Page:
Less funny, you who do send it on won't care what others believe.  They believe that their particular take on their specific offshoot of Catholicism should be universal and all other versions of "the truth" should be suppressed.  They don't worry about offending people with different views because they believe the law should pick our position and force it on us.  Possibly, like Rev. Jimmy Swaggert, they believe god is so dumb and unobservant that He wouldn't even notice their murdering another human, as long as he lied, convincingly, to Him.  With that kind of arrogance, no wonder shipping religious propaganda to everyone they know seems inconsequential.  They might even imagine that they are doing the rest of us a favor.  
  • or what they will think of you for sending it to them. *Funny how I
  • can be more worried about what other people think of me...... than what God thinks of me.
Strange use of repetitive periods, wonder if there is some underlying Satanic meaning to six periods separating a statement?  This six period thing occurred several times in this message.  Care to interpret? Inspirational messages are universal and they are always welcome.  Religious propaganda is less welcome, regardless of the source or the motivation.  Considering the feelings of friends and relatives is not immoral or heresy.  Forwarding a poorly written, irrationally considered, irritating cant that is as likely, or more likely, to offend as it is to inspire is not a religious act; it is a political act.  It used to be that religion, politics, and sex were off limits for general discussion in polite company.  America is not a polite society, maybe it never was, but we're so divided today that we may be on the verge of a second Civil War.  Like the first Civil War and the Revolutionary War, this will be parent against child, brother against brother, friend against friend, and it will be a waste of time and energy because nothing will change when it's done.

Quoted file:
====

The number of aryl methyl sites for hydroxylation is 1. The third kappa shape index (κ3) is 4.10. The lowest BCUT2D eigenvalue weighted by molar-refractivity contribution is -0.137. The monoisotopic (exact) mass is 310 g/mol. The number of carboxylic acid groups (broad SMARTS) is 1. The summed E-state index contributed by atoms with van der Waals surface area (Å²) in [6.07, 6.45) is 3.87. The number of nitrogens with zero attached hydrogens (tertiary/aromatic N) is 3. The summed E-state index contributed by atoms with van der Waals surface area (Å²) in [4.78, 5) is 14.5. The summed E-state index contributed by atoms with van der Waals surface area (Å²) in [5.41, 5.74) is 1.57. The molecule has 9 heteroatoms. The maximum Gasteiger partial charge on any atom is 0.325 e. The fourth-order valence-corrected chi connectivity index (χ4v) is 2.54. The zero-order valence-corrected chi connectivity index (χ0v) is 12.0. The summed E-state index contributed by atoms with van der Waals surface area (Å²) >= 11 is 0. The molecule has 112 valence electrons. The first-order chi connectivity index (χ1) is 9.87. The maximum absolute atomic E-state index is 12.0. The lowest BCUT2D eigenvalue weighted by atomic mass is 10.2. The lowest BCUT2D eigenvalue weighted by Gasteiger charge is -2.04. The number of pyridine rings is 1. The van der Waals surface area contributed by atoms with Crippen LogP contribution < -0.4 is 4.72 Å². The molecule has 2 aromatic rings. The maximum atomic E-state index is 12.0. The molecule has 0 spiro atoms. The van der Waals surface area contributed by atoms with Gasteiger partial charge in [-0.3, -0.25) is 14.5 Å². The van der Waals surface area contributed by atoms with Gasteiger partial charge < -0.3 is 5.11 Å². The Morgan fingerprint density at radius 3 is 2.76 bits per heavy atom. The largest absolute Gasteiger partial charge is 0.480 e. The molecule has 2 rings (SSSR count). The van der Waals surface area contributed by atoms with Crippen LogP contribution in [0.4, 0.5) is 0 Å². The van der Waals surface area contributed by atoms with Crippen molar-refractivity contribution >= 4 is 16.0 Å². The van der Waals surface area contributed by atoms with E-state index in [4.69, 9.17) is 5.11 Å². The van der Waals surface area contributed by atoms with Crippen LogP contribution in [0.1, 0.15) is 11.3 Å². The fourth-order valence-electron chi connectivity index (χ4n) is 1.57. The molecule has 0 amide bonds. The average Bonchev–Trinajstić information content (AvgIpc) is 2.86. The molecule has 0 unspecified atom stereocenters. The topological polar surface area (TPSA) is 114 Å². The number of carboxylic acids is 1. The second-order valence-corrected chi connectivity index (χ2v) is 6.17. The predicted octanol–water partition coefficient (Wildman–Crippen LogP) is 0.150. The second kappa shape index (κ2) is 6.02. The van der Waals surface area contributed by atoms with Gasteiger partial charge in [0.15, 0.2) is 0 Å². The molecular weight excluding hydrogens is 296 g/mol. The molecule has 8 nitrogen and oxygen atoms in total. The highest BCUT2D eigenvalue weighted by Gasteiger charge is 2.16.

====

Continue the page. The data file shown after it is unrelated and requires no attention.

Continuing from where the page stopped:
• Are you thinking?
  • Will you share this with people you care about?
  • Or not?
Normally, no.  I'd just let it go as another of the thousands of attempts to mind-control.  This election and the radical right wing that controlled it has ruined my civility.  The less quiet the radical right is about it's dream for a "New Christian America," a return to the theocracy we escape during the American Revolution, a government similar to that suffered in Iran, today, the less inclined I am to quietly suffer the disrespect intended in this kind of message. 

 January 2005